The provisions of the federal Fisheries Act afford extensive protection for waterways, shorelines and wetlands; federal protections exist for areas occupied by species at risk and migratory birds; federal impact assessments can be conducted of major infrastructure projects such as Highway 413 and the Bradford Bypass; federal funding can be provided for non-profit and co-operative housing, and for conservation land purchases and trusts; federal infrastructure funding can be used to leverage the location and form of development; federal tax rules around real estate investment trusts have had a major impact on housing affordability and can be reformed.

And wider questions are being raised about the impact of Mr. Ford’s Greenbelt initiatives on the treaty and traditional rights of Indigenous peoples.

The list goes on and on.

Mark Winfield Co-chair, Sustainable Energy Initiative, faculty of environmental and urban change, York University; Toronto


Re “Nearly one-quarter of trails in southern B.C., Alberta unmapped and unmanaged: study” (Jan. 27): “Unmapped trails” is a euphemism for extreme damage done in the backcountry by off-highway vehicles, which are often enormous and can carry up to four adults.

They drive through virgin forest, on hiking trails and across and along formerly pristine creeks and rivers. The damage can be irreparable and cause loss of habit for all kinds of animals, birds and insects.

Many who try to hike along a trail used by OHVs find it difficult to impossible. The point should not be that these trails are unmapped, but that Alberta’s backcountry is being destroyed.

Leslie Lavers Lethbridge, Alta.

Addiction vocabulary

Re “Fentanyl’s rise in rural Oregon puts decriminalization efforts to the test” (Jan. 28): It is definitely worthy to celebrate someone’s recovery. However, society should not stigmatize people who formerly used drugs by calling them “clean.”

Are all drug users considered “dirty?” Let’s celebrate recovery and not the opposite of dirty.

Louise Lemieux White Co-founder, Families for Addiction Recovery; Toronto

Transit woes

Re “It’s not just the TTC. There’s a growing sense that things in Toronto are spinning out of control” (Jan. 28): I understand Toronto Mayor John Tory is calling for a national summit on mental illness and addictions. Can we please stop looking down the road to further study?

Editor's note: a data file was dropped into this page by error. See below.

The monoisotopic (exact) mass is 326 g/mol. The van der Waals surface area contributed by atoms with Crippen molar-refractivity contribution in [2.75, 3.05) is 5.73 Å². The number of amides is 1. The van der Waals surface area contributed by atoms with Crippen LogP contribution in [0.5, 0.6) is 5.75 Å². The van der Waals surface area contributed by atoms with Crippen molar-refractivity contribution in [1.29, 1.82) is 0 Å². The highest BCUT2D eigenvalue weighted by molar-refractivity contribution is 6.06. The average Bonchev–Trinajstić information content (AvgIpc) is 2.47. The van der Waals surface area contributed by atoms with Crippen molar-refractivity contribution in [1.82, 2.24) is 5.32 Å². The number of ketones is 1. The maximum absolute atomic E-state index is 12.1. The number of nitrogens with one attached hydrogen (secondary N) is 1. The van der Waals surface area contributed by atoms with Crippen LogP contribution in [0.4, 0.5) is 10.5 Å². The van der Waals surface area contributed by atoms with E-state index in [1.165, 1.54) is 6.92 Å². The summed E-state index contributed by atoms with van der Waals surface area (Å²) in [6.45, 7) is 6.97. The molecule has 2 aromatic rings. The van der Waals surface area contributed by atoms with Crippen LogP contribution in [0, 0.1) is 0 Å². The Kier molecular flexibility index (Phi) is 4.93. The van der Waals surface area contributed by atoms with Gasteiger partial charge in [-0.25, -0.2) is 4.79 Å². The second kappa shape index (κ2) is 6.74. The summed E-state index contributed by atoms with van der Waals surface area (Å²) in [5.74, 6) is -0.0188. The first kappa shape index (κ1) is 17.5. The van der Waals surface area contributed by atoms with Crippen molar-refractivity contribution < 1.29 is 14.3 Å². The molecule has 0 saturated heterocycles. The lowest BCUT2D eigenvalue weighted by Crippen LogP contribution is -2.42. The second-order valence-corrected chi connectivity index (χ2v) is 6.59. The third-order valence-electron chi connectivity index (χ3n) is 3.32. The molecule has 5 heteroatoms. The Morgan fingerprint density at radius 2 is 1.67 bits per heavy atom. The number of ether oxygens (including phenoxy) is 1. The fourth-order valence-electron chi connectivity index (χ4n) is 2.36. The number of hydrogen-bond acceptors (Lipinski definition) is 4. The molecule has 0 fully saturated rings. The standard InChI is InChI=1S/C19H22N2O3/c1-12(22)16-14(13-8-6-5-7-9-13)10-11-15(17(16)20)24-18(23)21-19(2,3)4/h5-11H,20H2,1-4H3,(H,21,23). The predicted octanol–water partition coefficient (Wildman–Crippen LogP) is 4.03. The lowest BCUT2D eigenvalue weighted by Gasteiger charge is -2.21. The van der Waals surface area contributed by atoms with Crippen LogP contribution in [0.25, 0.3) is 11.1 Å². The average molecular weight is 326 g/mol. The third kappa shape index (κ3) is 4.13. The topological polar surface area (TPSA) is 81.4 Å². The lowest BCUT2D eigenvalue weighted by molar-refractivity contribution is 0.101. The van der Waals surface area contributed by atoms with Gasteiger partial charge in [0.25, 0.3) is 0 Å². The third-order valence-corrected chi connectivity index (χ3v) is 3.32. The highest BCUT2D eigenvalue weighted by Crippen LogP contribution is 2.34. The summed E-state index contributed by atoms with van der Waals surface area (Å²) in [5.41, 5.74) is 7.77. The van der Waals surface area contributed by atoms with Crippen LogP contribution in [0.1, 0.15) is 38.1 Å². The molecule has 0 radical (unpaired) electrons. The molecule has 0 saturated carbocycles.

Surely Mr. Tory can go through our records, go online or go to the library. The studies have been conducted and are on record.

Spend our money to act on recommendations that have already been clearly stated: fentanyl control and treatment, providing homes and shelter, building out more green space – the list goes on. Clear solutions also cost less money overall.

Please do not spend any more time or money on studies. That would just be a dodge.

Lyle Halcro Toronto

Re “Toronto police to boost TTC presence after spike in violent incidents” (Jan. 27): I am a retired TTC driver and operator with 29 years of experience. I feel that police in uniform on transit are ineffective.

These officers should be in casual clothing to really catch criminals in the act.

James Davis Badge 1295, TTC; Toronto

Tip out

Re “Too many tip prompts? Blame business owners and unfair wages” (Opinion, Jan, 28): For me, tipping is straightforward: 15 per cent (calculated on the pretax amount) in a restaurant setting where I am served at a table, and 0 per cent where I do the work (take-out, coffee shops, fast food, etc.).

Multitier wages were eliminated in Ontario and all staff receive at least minimum wage. Restaurants should price food realistically and not expect customers to subsidize wages via tipping.

David Morgan Ottawa

Well lived

Re “Setting the bar for responsible drinking” (Editorial, Jan. 31): Winston Churchill famously drank, smoked and did not exercise, not unlike my ripe old Scottish grandpa. They both lived amazing lives for 90 years.

L.H. MacKenzie Vancouver